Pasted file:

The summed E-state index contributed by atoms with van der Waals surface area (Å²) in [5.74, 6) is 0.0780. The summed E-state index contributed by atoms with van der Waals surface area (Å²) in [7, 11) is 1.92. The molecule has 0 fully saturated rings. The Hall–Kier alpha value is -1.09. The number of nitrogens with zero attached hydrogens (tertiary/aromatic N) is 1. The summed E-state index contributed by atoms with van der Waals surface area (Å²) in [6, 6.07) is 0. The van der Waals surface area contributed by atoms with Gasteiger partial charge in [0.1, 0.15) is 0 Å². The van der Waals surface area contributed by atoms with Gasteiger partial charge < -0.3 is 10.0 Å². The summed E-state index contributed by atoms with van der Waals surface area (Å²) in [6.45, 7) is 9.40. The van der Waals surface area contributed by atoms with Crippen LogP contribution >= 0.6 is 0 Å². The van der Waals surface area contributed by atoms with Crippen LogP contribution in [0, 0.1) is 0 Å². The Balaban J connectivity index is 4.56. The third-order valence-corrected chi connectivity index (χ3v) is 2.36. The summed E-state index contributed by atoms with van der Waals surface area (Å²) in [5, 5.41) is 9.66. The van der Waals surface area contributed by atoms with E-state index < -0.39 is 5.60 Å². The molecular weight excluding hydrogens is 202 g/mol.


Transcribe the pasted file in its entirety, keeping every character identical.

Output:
The summed E-state index contributed by atoms with van der Waals surface area (Å²) in [5.74, 6) is 0.0780. The summed E-state index contributed by atoms with van der Waals surface area (Å²) in [7, 11) is 1.92. The molecule has 0 fully saturated rings. The Hall–Kier alpha value is -1.09. The number of nitrogens with zero attached hydrogens (tertiary/aromatic N) is 1. The summed E-state index contributed by atoms with van der Waals surface area (Å²) in [6, 6.07) is 0. The van der Waals surface area contributed by atoms with Gasteiger partial charge in [0.1, 0.15) is 0 Å². The van der Waals surface area contributed by atoms with Gasteiger partial charge < -0.3 is 10.0 Å². The summed E-state index contributed by atoms with van der Waals surface area (Å²) in [6.45, 7) is 9.40. The van der Waals surface area contributed by atoms with Crippen LogP contribution >= 0.6 is 0 Å². The van der Waals surface area contributed by atoms with Crippen LogP contribution in [0, 0.1) is 0 Å². The Balaban J connectivity index is 4.56. The third-order valence-corrected chi connectivity index (χ3v) is 2.36. The summed E-state index contributed by atoms with van der Waals surface area (Å²) in [5, 5.41) is 9.66. The van der Waals surface area contributed by atoms with E-state index < -0.39 is 5.60 Å². The molecular weight excluding hydrogens is 202 g/mol.